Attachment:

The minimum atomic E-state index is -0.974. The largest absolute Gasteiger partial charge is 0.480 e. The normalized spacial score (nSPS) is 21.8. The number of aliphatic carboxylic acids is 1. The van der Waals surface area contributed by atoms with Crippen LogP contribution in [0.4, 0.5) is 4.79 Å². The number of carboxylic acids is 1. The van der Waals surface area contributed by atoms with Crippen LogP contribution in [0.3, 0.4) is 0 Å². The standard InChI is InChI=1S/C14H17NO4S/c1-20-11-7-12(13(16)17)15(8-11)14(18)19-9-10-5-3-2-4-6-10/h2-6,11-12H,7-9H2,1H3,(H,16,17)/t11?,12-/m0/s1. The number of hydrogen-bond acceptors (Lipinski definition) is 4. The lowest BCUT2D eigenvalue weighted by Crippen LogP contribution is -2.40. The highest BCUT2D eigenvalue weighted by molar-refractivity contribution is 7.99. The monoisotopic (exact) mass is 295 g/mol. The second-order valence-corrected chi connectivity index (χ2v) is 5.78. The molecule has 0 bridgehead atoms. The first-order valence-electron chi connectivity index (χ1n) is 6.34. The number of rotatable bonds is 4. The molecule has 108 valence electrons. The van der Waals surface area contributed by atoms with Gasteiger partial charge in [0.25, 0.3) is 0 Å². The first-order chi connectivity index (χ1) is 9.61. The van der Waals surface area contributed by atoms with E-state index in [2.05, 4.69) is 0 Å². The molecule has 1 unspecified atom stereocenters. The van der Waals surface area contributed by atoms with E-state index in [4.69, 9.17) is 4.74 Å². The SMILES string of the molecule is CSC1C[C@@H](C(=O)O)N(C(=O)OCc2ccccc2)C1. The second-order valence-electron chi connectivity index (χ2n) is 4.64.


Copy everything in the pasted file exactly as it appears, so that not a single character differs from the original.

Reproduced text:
The minimum atomic E-state index is -0.974. The largest absolute Gasteiger partial charge is 0.480 e. The normalized spacial score (nSPS) is 21.8. The number of aliphatic carboxylic acids is 1. The van der Waals surface area contributed by atoms with Crippen LogP contribution in [0.4, 0.5) is 4.79 Å². The number of carboxylic acids is 1. The van der Waals surface area contributed by atoms with Crippen LogP contribution in [0.3, 0.4) is 0 Å². The standard InChI is InChI=1S/C14H17NO4S/c1-20-11-7-12(13(16)17)15(8-11)14(18)19-9-10-5-3-2-4-6-10/h2-6,11-12H,7-9H2,1H3,(H,16,17)/t11?,12-/m0/s1. The number of hydrogen-bond acceptors (Lipinski definition) is 4. The lowest BCUT2D eigenvalue weighted by Crippen LogP contribution is -2.40. The highest BCUT2D eigenvalue weighted by molar-refractivity contribution is 7.99. The monoisotopic (exact) mass is 295 g/mol. The second-order valence-corrected chi connectivity index (χ2v) is 5.78. The molecule has 0 bridgehead atoms. The first-order valence-electron chi connectivity index (χ1n) is 6.34. The number of rotatable bonds is 4. The molecule has 108 valence electrons. The van der Waals surface area contributed by atoms with Gasteiger partial charge in [0.25, 0.3) is 0 Å². The first-order chi connectivity index (χ1) is 9.61. The van der Waals surface area contributed by atoms with E-state index in [2.05, 4.69) is 0 Å². The molecule has 1 unspecified atom stereocenters. The van der Waals surface area contributed by atoms with E-state index in [4.69, 9.17) is 4.74 Å². The SMILES string of the molecule is CSC1C[C@@H](C(=O)O)N(C(=O)OCc2ccccc2)C1. The second-order valence-electron chi connectivity index (χ2n) is 4.64.